Cover image for Murder at Medicine Lodge : a Tay-bodal mystery
Murder at Medicine Lodge : a Tay-bodal mystery
Medawar, Mardi Oakley.
Personal Author:
First edition.
Publication Information:
New York : St. Martin's Press, [1999]

Physical Description:
262 pages ; 22 cm
Format :


Call Number
Material Type
Home Location
Item Holds
X Adult Fiction Central Closed Stacks

On Order



In 1867, the Kiowa leaders travel to Medicine Lodge, Oklahoma, to sign a peace treaty with the U.S. Government. But when the Principal Chief, White Bear, is charged with the murder of an Army bugler, Taybodal must find the real killer and clear White Bear's name before the outraged Kiowa warriors declare war.

Reviews 3

Booklist Review

In 1867, Kiowa, Comanche, Arapaho, Apache, and Cheyenne Indians met U.S. government representatives for treaty talks at Medicine Lodge, Kansas, near present-day Fort Sill. This historic event provides the basis for Medawar's third mystery novel starring Tay-bodal, a Kiowa doctor and sleuth. During the talks, a soldier is murdered, and Kiowa chief White Bear is the prime suspect. Tay-bodal must solve the murder to prevent more bloodshed and the exclusion of the Kiowas from the talks. Unlike Tony Hillerman, Margaret Coel, and James Doss, whose modern mysteries draw from Native American culture and frontier history, Medawar goes directly to the source, setting her tales on the frontier and drawing effectively on such period themes as the role of African American cavalry ("Buffalo soldiers") and the effect on southwestern life of the Civil War and Reconstruction. This is the best entry so far in an increasingly strong series. --John Rowen

Publisher's Weekly Review

While attending a peace conference with federal government officials at Medicine Lodge, Okla., the Kiowa representative, White Bear, is accused of murdering a U.S. Army bugler. Though 19th-century Kiowa healer Tay-bodal and his tribesmen quickly prove White Bear's innocence, the "Blue Jackets" need a scapegoat, and they choose a likable young black soldier known as Little Jonas. Enraged at the injustice, Chief Lone Wolf orders Tay-bodal to find evidence clearing Little JonasÄor else the Kiowa will boycott the peace conference. Tay-bodal's persistent questioning uncovers blackmail and a connection between the bugler's murder and the recently ended Civil War. Medawar (Witch of the Palo Duro, etc.) works hard to describe the events and Indian-soldier tensions through the eyes of a gentle brave, but the strained narration and the surfeit of charactersÄsome too thinly sketchedÄmake this story slow going. (Mar.) (c) Copyright PWxyz, LLC. All rights reserved

Library Journal Review

Narrator Tay-bodal, the self-effacing Kiowa healer with a laughable reputation as a warrior (Witch of the Palo Duro, LJ 11/1/97), journeys with his tribe to Medicine Lodge, KS, in 1867 for the signing of a peace treaty. Once there, however, the murder of a soldier, apparently by Tay-bodal's chief, jeopardizes the treaty. Tay-bodal once again uses his observational and healing skills to unmask the real murderer. Awareness of nature (including human), attention to Indian lore and custom, and Tay-bodal's ruthless and sometimes humorous honesty place this near the top of the "essential" list. (c) Copyright 2010. Library Journals LLC, a wholly owned subsidiary of Media Source, Inc. No redistribution permitted.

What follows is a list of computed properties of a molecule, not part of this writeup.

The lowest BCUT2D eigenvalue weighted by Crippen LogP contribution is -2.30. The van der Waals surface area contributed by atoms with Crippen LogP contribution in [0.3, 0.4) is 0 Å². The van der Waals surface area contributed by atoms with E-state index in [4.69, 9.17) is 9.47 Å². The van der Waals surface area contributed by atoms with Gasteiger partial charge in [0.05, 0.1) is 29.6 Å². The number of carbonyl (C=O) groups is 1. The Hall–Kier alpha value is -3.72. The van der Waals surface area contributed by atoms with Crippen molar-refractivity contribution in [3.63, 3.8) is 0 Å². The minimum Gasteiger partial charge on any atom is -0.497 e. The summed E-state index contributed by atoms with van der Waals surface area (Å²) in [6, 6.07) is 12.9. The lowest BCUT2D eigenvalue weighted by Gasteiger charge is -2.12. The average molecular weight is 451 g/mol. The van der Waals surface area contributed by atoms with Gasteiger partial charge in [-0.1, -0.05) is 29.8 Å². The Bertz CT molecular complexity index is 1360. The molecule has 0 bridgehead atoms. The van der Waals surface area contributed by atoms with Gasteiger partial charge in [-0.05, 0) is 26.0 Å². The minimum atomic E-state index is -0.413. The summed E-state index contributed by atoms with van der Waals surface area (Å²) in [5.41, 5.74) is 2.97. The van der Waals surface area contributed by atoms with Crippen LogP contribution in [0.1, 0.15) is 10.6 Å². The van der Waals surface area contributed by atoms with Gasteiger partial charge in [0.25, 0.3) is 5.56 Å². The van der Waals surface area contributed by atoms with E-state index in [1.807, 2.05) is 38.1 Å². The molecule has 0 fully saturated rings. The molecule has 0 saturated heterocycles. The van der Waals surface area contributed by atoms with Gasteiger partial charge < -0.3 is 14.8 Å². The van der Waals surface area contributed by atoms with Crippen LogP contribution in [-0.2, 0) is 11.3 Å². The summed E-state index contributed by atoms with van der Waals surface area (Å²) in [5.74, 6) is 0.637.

Chapter One     The most annoying sound I've ever known is that high, nasally voice of a pouting child. I find it especially grating when heard on an unseasonably hot day when sweat is rivering down my skin and pesky gnats dart determinably for my eyes. As if that weren't enough, because the day was too hot to wear protective leggings, I was riding bare-legged and the blanket covering my saddle was doing nothing at all to ease the chafing of my inner thighs. In the year of 1867, the early autumn was proving itself to be just as brutal as the passing summer, the sun beating down with the force of a striking hammer.     You would have thought that such lamentable traveling conditions would be enough to shut up my wife and son. You would have thought wrong. Under no conditions does a five-year-old boy know how to shut up, and my wife was laboring under the delusion that each of his complaints should be met with logical, and therefore rather lengthy, responses. When I rolled wearied eyes, she sent me a rebuking look that clearly said, This is all your fault.     She was right.     Before beginning the grisly trek from our country just north of the Red River, venturing north to the Osages' country, I had presented my new son with his very own pony. Ordinarily, children of his age rode safe inside protective cages that were strapped onto a travois. Because of my gift of the pony, Favorite Son wasn't where he should have been, but between my wife and I, the joy of him having his very first pony was quickly fading for all of us.     Crying Wind was losing her voice trying to console and reason with a dyspeptic five-year-old and I was trapped, unable to ride up front with the other men. It was unthinkable for a father to abandon his child while that child was learning to ride properly. Longing with every particle of my soul to be with the other men, I wormed in the saddle, trying to find a new patch of skin somewhere on my buttocks that wasn't completely blistered, while Favorite Son mewled and Crying Wind tried to distract him.     "Oh, look there, my little heart," she said, pointing off. "See the redbird?"     Dutifully, Favorite Son and I looked in that direction just in time to see a flash of scarlet as a bird careened against a cloudless pale blue sky. The landscape boasted only tall grasses undulating with each dry hot breeze, like the waves of a fast-moving river. A sigh slipped out of me as I found myself longing for our home country of red buttes, tall trees and incalculable rivers and creeks. And humidity. Wonderful, cloying humidity. I have never been a high prairie person. On the high prairie, the air is so dry a person can watch his skin crack.     I went on this occasion because the entire Nation was gathering in Kansas. To go there, we had to travel through the very heart of Osage country. The Osage were certainly aware of our numerous presence. They were allowing their former enemies to pass safely through. Still, because the giant Osage were known to be somewhat contradictory, our great mass of warriors rode farther ahead, leaving the women and children to travel about a half mile behind. Women always traveled or walked behind men, but not, as is so widely supposed, because men considered women to be inferior. The first time I heard this statement, I was too appalled to speak. I simply stood before the smug individual, who voiced this as a fact, with mouth agape, looking very much like an astonished carp.     Indian men walked or rode ahead of their families because the Indian men of a long-ago day were gallant. I love that word gallant --it is so full-bodied, so completely right for the men I knew back then. And it was because of their gallantry that they placed themselves in harm's way. For if an enemy struck, those men were more than prepared--out of unconditional love--to give up their lives in order to buy the time needed for their wives and children to run away, hide, survive.     That is not to say that women and children traveled wholly on their own. A smattering of warriors were selected to ride with them. During this journey to the place called Medicine Lodge, I was a member of the smattering. I didn't particularly care for this because I wanted to be with my friend Skywalker. Something seemed to be the matter with him and I was worried. But I had sealed my fate by giving my son the pony. So, he was with the noted warriors and I was with the women. A place my other friends, who only meant to tease, said I belonged anyway.     Sadly, that was all too true. While the true warriors of our nation liked me, even respected me for my unusual doctoring skills, they knew I was not a very good warrior. If I were with them and the Osage decided to come out for a fight, my Kiowa brothers would first have to concern themselves about my safety before taking on the Osage. So, as it turned out, my blunder about the pony worked to their advantage--they wouldn't have to worry about hurting my feelings by suggesting that I ride with the women because I'd trapped myself. Although, these same warriors weren't overly concerned about my tender feelings when it came to teasing me about my name, Tay-bodal.     Bluntly put, Tay-bodal means Meat Carrier. It was not my first name but it has been my name for so long now that I can't really remember the first one. This second name was earned during the time when I was just entering my twenties and newly married to my first wife--a good woman who died long before I ever even met my second wife, Crying Wind. In my childhood, it was generally agreed that I was a bit eccentric, so overly fascinated by all things living that I did not properly study the lessons necessary for ordinary life. Hence, when I came of age to join a warrior society, none of the leaders of the societies approached me for membership. Because my people have always been a forgiving lot, I was allowed to go my own way and become a doctor, but not a traditional doctor. The two doctoring societies, the Owl Doctors and the Buffalo Doctors, did not invite me to join their memberships, either. When I married for the first time, I was totally unprepared to support a wife and it was for her sake alone that I tried to fit in where I clearly did not belong and the first step of this fitting in was to join an organized hunt comprised of about a dozen warriors.     I was quite nervous about the whole thing, for generally I hunted with my father--a gentle, quiet man who rarely corrected me while taking great pains to protect me from myself. The seasoned warriors I'd attached myself to, were neither gentle nor quiet and they most certainly did not have any great concerns regarding my welfare. Still, I was determined to bluff it out, prove that I was a man, that I was not too young to have the responsibility of a wife. The way I chose to carry off this great pretext was by acting just as cocky as possible.     It's a long hard fall from cocky. I should have known I was headed for the fall the day I neatly packed my portion of the kill onto the back of my horse, ignoring the other men who were taking the time to salt down their portions. While I was tying tight the travel pack, one of them stopped what he was doing and came over to me, asking what I was doing. I was quite terse with the man, appallingly rude. He backed off and went back to the clump of men. Turning away from the sight of them, I busily kept on with what I had been doing while listening to their muttering and muted laughter. All I thought, as I tied the last cord that would keep my prize from slipping off my horse's flanks, was how glad I was to be going home. During the time spent with those men, I realized that they had a companionship I could not share. Their brotherhood made me feel left out, sorry for myself and resentful. Which is why I had acted no better than an angry child. I wanted to go home and I wanted to go quickly. They weren't being fast enough to suit me and I let them know it.     Everything would have been all right if they hadn't decided to get back at me for my arrogant and sullen attitude. For two days they all pretended that we were lost. I didn't know the area at all and was completely dependent on them. If they were lost, so was I. By the third day, the hunt leader. (I suppose because he was becoming tired of their game) announced that everything was all right, that he knew where we were. Well, that was good news but I would have felt better had it not been for the persistent and increasingly noxious smell of rotting meat. After three days of being wrapped up inside a rawhide blanket and without any preserving salt, my portion had gone off. Realizing now that I had been the brunt of a joke, I stubbornly held on to that portion, torturing all of them with it for as long as I could stand it. When the air around us became so fetid that the others were pleading with me to throw it away, I finally did. So, it was from that time that I have been called Tay-bodal (the Meat Carrier). And for years following that humbling hunt, whenever my new name was said in polite society, the typical question following the mention was, "Isn't he that idiot?" "Redbirds are sacred to the Osage people," Crying Wind continued. "In their religion, the Osage came from the stars and were redbirds before they became human beings."     I was tempted to add that our council hadn't entirely decided if the Osage were indeed human but they did agree that the Osage had come from somewhere other than this earth. In the days of my childhood, Little Bluff, the greatest chief of the Cauigu (Kiowa), had made peace with the Osage. Being much younger than me, my wife didn't remember the terrible years of war and so she was inclined to be frustratingly broad-minded about those people. My offering a differing comment, while she was working hard to be sweet-voiced and reasonable with our pouting son, would have set her off and she was already mad enough about the pony.     All right, I admit it, giving a five-year-old a pony was stupid. But I hadn't known just how stupid until Crying Wind became stony-faced, unnaturally quiet, and the air between us as heavy as the lull before the onslaught of a tornado. Now, before you begin to think that, as my wife, she should have been diffident to whatever I did simply because I was her husband, think again. The wives ran the households and any husband who acted first and consulted with his wife later could find himself staring into the eyes of doom. It was because I had presented the pony at the last moment before the Nation left our old camp behind, and because our son was so excited by the gift, that she reined in her temper. But throughout the long day of travel I'd felt her anger. Oh yes, I most certainly did.     The distraction of the redbird and its fable lasted no longer than the time it took for that bird to disappear. When it was gone, lost among the tall grasses, Favorite Son began the slow unhinging of his lower jaw on the verge of another gripe when a shot was heard and the entire mass of plodding women and children came to a stop. Being one of the few men riding among them, naturally their heads turned toward me, uncertainty and fear evident on every face. The riding-ahead warriors were over the next rise, lost from our view. Everyone remained completely still, horses not even flicking away flies with their tails as we waited the interminable seconds in a silence so total that it reverberated in our ears.     My eyes were trained on the rise, my entire body tense as we waited. Feeling a pressure on my arm, I glanced down. Favorite Son was leaning against me, welling tears sheening dark eyes. Feeling instantly protective, I was readying my rifle when a fast-riding warrior crested the rise.     "Tay-bodal!" the warrior cried, whipping his horse to faster speed. "Tay-bodal! White Bear needs you."     Women quickly maneuvered their mounts and packhorses out of the way, as the young warrior known as Big Tree galloped hard. I let him know where I was by standing in the stirrups and waving both arms over my head. When he spotted me, he aimed to the left, barely dodging the living obstacles in his path. As he neared, he drew up hard on the reins, the back hooves of his warhorse skidding precariously beneath the large animal's body. Big Tree was close to me now, barely a foot away, but he shouted as if we were yards from each other as he gestured excitedly in the direction of the distant rise.     "Three Elks has been wounded."     Hearing this, the women gasped sharply and children whimpered.     "We've been attacked?" I cried.     "No," he answered, inside a heaving breath. "There's no time for talk." He turned away from me, bellowing out over the heads of the women. "Get down from your horses. Rest and feed your babies. There is nothing to fear."     As this was Big Tree, a man of considerable merit, the women were prompt to obey. He turned again to me, his mouth working as he swallowed in whole gulps the scalding air. During this space of seconds I was again struck by his extraordinary looks. Big Tree was a young man of slight build, but he was incredibly strong. He puts me in mind of a coiled bedspring, amazingly light yet able to bear considerable weight without breaking. But it was his face that was his most striking feature. From the time of his infancy, people tended to mistake him for a pretty girl. While this greatly appalled him, I secretly envied his unique looks. I have always been an ugly person. Even though in those days I was a man in my prime, my otherwise fit condition did little to alleviate the irregular planes of my features or hide the deep pits left along the sides of my face. The pits were caused by a bout of the smallpox I had been lucky to survive. That brutal illness took not only my dubious handsomeness but lost me my first wife and both of my parents. Deeply hurt by my loss, I shunned any close ties for years following that plague. But that solitude became a type of gift. Without any family connections, I had time to perfect my healing craft and, getting used to my ugliness, I became an ardent admirer of all things and all persons truly beautiful.     Crying Wind was beautiful. So was Big Tree. My wife could be quite vain about her beauty but Big Tree was mortified by his. I think this was on account of the teasing he suffered. He was so pretty, and, being almost dainty, he continually worked to prove his courage and manhood. Which is why, during his twenties, Big Tree was a To-yop-ke, a war chief. Throughout the whole of his life, he was. known to be utterly fearless, wholly dependable. So when he said the situation was not dangerous, the women did not question his word. Instead they climbed down from their horses and set to making a rest camp.     After several more gulps of air, Big Tree spoke again. "White Bear says to bring your medicines. Three Elks is bleeding badly."     My medical supplies were packed up somewhere on the trailing travois. Scrambling down from the saddle I asked, "He's bleeding from what part of his body?" This was a thing I needed to know in order to take along the proper bandaging.     Feeling his hesitation, I peered around the neck of my horse. Crying Wind had not dismounted. She was staring at Big Tree. Looking away from her, finding my peeking eyes, he blushed, his cheeks turning a muddy rust color.     "His ... um ..."     Crying Wind craned her head forward, intent on hearing the juicy details. This was a fault of hers that, during the first years of our marriage, I battled to break. A healer's wife could not be a gossip. People came to me with all sorts of peculiar problems and it did their troubles not one iota of good knowing that her big ears were anxious to hear everything. Realizing that she was at it again, Big Tree gave up.     "You'll need a lot of bandages!" he said sharply. "And you must hurry." The sight that greeted me was almost laughable but, because of Three Elks' undeniable pain, I did not laugh. A difficult thing not to do considering that his naked rear end was lifted skyward while he bent himself double and held on to his ankles. The bleeding wound was in his left buttock and it looked quite deep. Even worse for Three Elks, the bullet was still in there. But the type of bullet was the thing I needed to know. Warriors had all manner of guns, the e-pe-tas (repeaters) being the newest. The trusty flint lock, or trader gun, was still in the majority and the most common bullet used in those guns were round pebbles. Pebbles could be a discomfort if left inside the body but if the wound was treated right, that would be all the harm they would do. But the e-pe-tas used lead bullets and lead caused blood fevers, putrefying wounds, and killed the victim slowly.     Looking away from Three Elks' aloft posterior I demanded, "Exactly how did this happen?"     The question was posed to a scowling White Bear. He turned slightly away, wiping a trickle of sweat from his forehead with the back of his hand. The unrelenting sun radiantly outlined his near-naked body, the aura emphasizing his great height and girth. With his hair partially tied up in a knot just behind his crown, his head seemed to erupt from his shoulders. White Bear did not have much of a neck--what there was of it, blended in with his shoulders in a manner similar to the neck muscle of a great bull.     White Bear was known as Satanta by the whites. Not only did they get his name--Set'tainte--wrong, they also erred in believing that the vacant expression he could sometimes get while enduring the long hours of the peace councils the American government seemed so desperately fond of, meant that mentally he was as blank as a board. They failed to notice the quick, dangerously alert eyes set in that broad expressionless face. If they had, they would have known that there was a lively mind inside that large head. White Bear had the same cunning of one of their own tactically brilliant generals. But the side of himself he readily showed the world, was that of a very large man who loved practical jokes. Yet even in this boisterous display he could be quite lethal. That humor of his was threatening the moment now, as he tried to explain to me just how Three Elks had received his very peculiar wound.     "My favorite nephew"--he said, meaning The Cheyenne Robber--"seems to be the cause of this unfortunate accident."     He glanced back over his shoulder to his nephew, a shockingly magnificent specimen of male animal. The Cheyenne Robber did his best to appear contrite. The attempt failed. The best he was able to manage was a defensive arrogance. If you could have seen him, you would have understood why. Any human being that splendid could not help but be arrogant. In fact, as his friend, there were times when I wanted to be arrogant for him. But he didn't need my services. He already had a swarm of lieutenants willing and able to carry any excesses of his vanity between them.     His haughtiness was not seen as a fault, but his natural due. As with the genesis of the Osage, The Cheyenne Robber looked as though he had appeared by divine hand from the sky and was content, for a time, to dwell among thoroughly undeserving mortals. He stood somewhere over six feet in height and every inch of him was perfectly proportioned. Broad shoulders tapered to a narrow waist and below slim hips were two long legs as well-muscled as any horse's. As you might imagine, he wore everything disgustingly well and on that blazing hot day he looked especially well in a very short breechcloth, a Navaho silver belt slung low on his hips, a pair of knee-length moccasin boots, and hair the color of pitch left to hang down his back to his waist. He was so good-looking that even the half-disgusted expression on his face failed to dull his handsomeness. Mistaking my quiet admiration of him as a wait for an explanation or an apology, he folded his arms across his bare chest and commenced to glare at me from under hooded eyes. As always, when realizing that I had The Cheyenne Robber's full and concentrated attention, I began to feel weak in the knees.     In my defense, I was not the only one thus afflicted by his piercing gaze. Women were known to drop in a dead faint whenever they were singled out by him. To my knowledge, there was only one female who ever proved the exception. A young woman known as White Otter. When he first met her and she failed to swoon or drool on herself, The Cheyenne Robber had to know why not. This needing-to-know began a hot pursuit of her, culminating in their marriage. White Otter did eventually faint at his feet but only because she was pregnant. Now she was the mother of his baby son and her attentions had become so divided that she simply didn't have the strength or the inclination to feed her husband's massive conceit. Not surprisingly, The Cheyenne Robber's temperament was known to be surly of late; his moods so foul that it would not have surprised me in the least to learn that he had shot Three Elks in the butt on purpose, and for no other reason than he was feeling the need to shoot something.     The Cheyenne Robber turned his face away from me, looking at his older brother Skywalker, who was squatting down, not looking at anyone in particular, his expression pensive. Skywalker was an Owl Doctor; a mystic--if you must qualify him as such--having the ability to blank out every living thing around him while he listened to the voices speaking to him from an unseen world. He wasn't blank now, so he wasn't having one of his "spells" as we called them. If anything, he was very aware and highly irritated. I knew for a solid fact that he didn't approve of our Nation going into Kansas. He'd been more than vocal on the subject, saying that the Kiowas should show their contempt for the peace talks by staying away. But our people heard that the army would be bringing many wagons filled with gifts and that there would be great feasts--presents and food are two things Indian people love.     In the end, Skywalker had been overruled. Our new principal chief, Lone Wolf, was a man of great pride. He couldn't see himself excluded from the talks with the Washington government when the chiefs of the other nations of the Plains Confederacy were certain to be there. This was the first truly important event in the early days of his chieftainship and he was not about to miss it. The vote naturally upset him, but Skywalker wasn't normally a sulker. His less-than-social attitude of late sprang from something else. Something he would not share, not even with me, a man supposed to be his best friend. As a matter of fact, for almost a week now, he hadn't spoken to me at all, causing me to worry about a friendship I'd formerly taken for granted.     Standing to his feet, not looking at me or anyone else, he went for his horse. No one tried to stop him or call him back. If he would persist in being ill-natured, then he wasn't wanted--at least, by the majority. I--decidedly in the minority--wanted him to stay, but after he brushed by me as if he'd never known me, I held my tongue and did nothing more than watch him as he rode off, disappearing over the rise.     Once he was out of sight, with effort I concentrated my attentions on my patient, examining the wound while White Bear and The Cheyenne Robber began to argue. As Three Elks' condition wasn't funny to him anymore, White Bear was now demanding to know precisely how the man had come to be shot.     The thing that happened--or at least, it was The Cheyenne Robber's explanation--was that his horse had stumbled or shied, and as he worked to bring the horse under control, the rifle resting across his lap went off, the bullet finding its way to Three Elks' left haunch. Had this happened in battle, it would have been considered a lucky shot; but as Three Elks was a friend, it was quickly put down to a freakish accident. One that would cost The Cheyenne Robber many expensive gifts, as Three Elks was in considerable pain and, because that bullet was now known to be lead, he would experience a great deal more while it was being dug out.     To lessen (granted a bit late) Three Elks' dire humiliation, those warriors not needed to help with the procedure were told to go back to where the women were, to guard the camp and have a meal. The Cheyenne Robber volunteered to be in that number; and as he was becoming even more grim-natured about the entire incident--and a grim The Cheyenne Robber was distinctively of no help to anyone--White Bear granted permission for him to go. Led by Lone Wolf, there was the subsequent departure of the host of warriors, leaving me with Big Tree and his brother Dangerous Eagle, Kicking Bird, White Bear, and a warrior known as Raven's Wing to help me with Three Elks. I had wished mightily that White Bear would go, too, but because he did not like being shown up in any way by his archrival Kicking Bird, he stayed.     As did his warped humor.     The trouble with tending the wound was its inconvenient angle. My digging around inside for the bullet caused Three Elks to be understandably squirmy. To keep him still, it took the combined strength of all the men present to try to hold him in place. Unfortunately for all of us, White Bear found himself standing almost directly behind the patient, holding Three Elks' twitchy hips as best he could. I was using the small metal digging tool that Haw-we-sun, a Thaiqahi (white man) and friend of mine who is also a doctor, had given to me. Hawwy was a Blue Jacket (soldier) doctor. He had all sorts of amazing tools. To make friends with me, he allowed me to choose any three of his doctoring tools that I wanted. The digging tool had been my first choice. It was wonderful because it was able to dig and scoop at the same time. At least I thought it was wonderful. During the procedure Three Elks hollered an entirely different opinion. It was over Three Elks' caterwauling that the indignity of his position in the scuffle finally struck White Bear.     "Tay-bodal!" he thundered. "Be a little quicker. If the Cheyennes and Arapahos should suddenly appear, I really wouldn't care to know what they might think we're doing with Three Elks."     Big Tree looked back at White Bear, then he fell over laughing. He was followed rather rapidly by Dangerous Eagle. The instant Three Elks found himself partially free, he wormed out of White Bear's grasp and began to run, howling with pain and pumping blood from the gaping wound. Which meant, of course, that we had to chase him around. Not an easy task seeing as how we were all running against high grass, bobbing our way through it like panicked rabbits.     Raven's Wing, a very leggy man, was approximately my age, which would have put him a bit over thirty years. But Raven's Wing looked much older. The texture of his skin was like that of an old boot, a condition common to warriors on the war road and having to go without water for long periods in the punishing heat of full summer. Warriors of Raven's Wing's class, the Odegufa (meaning "less wealthy"), wore their leathery skin like badges of honor. It was also a clear indication that they were striving hard to become Ondes, members of our Nation's highest class. Myself, I have always been content to be a Kauaun (roughly translated, "common"). As such, other than the pox pits, my skin was baby-smooth and I liked it. So did Crying Wind. But I digress.     Raven's Wing, a man whose sole desire in life was to be White Bear's first lieutenant and thus was always seeking ways to impress him, put a flying tackle on Three Elks, successfully bringing him down. And while he was down, being held there by the others, I dug that bullet out despite Three Elks screaming and writhing. Then I stitched him up--which produced more yelling (he really was the worst patient I've ever known)--and finally bandaged him. It wasn't a very good bandage but considering the grappling circumstances, a botched bandage had to do because the smell of blood was attracting biting flies. The insects were trying hard to get at the wound and their success would not have done at all. At any rate, as a hurried attempt, it would do until such time as we made a suitable camp. He wasn't yelling anymore, just sort of snuffling and flinging away tears with the flat of his hand, looking at all of us--me most especially--as if we were evil.     When I returned to my wife, she was eagerly waiting for any juicy tidbit concerning my patient, her dark owl-shaped eyes literally glowing with anticipation. Really, this love for rumormongering was her most unflattering trait, and despite the fact that months ago, gossiping tongues set against her had very nearly cost her her life, she still wasn't cured. I was barely dismounted when she was all over me like a heat rash.     "Is it true The Cheyenne Robber shot Three Elks in the back?"     Looking at her with a hard expression, I wordlessly set to the task of hobbling my horse. She ignored the warning look, coming after me, squatting down beside me chattering like a busy squirrel.     "A few days ago, two women saw Three Elks speaking to White Otter." Her tone became more whispery, filled with wonder. "They were alone." I glanced at her and she nodded meaningfully. In a much lower voice she finished, "He even helped her as she tied on the cradle board and--"     "I fail to see anything untoward about his actions," I shouted. "It sounds to me as if he was being nothing more than a helpful brother."     She slapped my arm. "Do you never understand anything? Three Elks touched another man's wife! That's why The Cheyenne Robber shot him."     I turned a pained face toward her. Crying Wind's expression was utterly self-satisfied. I suppose I was remembering too clearly what gossip had almost cost me--cost us. That's the only excuse I have for the complete loss of my temper. I really let her have it, and as each word stung, her lovely face became more stricken.     "How many times do I have to tell you that as a doctor's wife your love for tattling is both unseemly and insulting? And may I remind you that this nature of yours is also unsafe? It wasn't so long ago that you were accused of being a witch by those who should have known better. Yet here you are, eager once again to believe the worst of a simple accident and actually help your tongue-wagging sisters and aunties spread this harmful tale. You should all be thoroughly ashamed of yourselves."     She stood and walked away.     I was not given anything to eat and she did not speak directly to me for the next three days. If it hadn't been for Favorite Son's continual grousing, I would have enjoyed the peace for, not long after arriving at Medicine Lodge, those three days were the only respite I was to know. Most especially after learning that, in the Blue Jacket army, no one liked the bugler.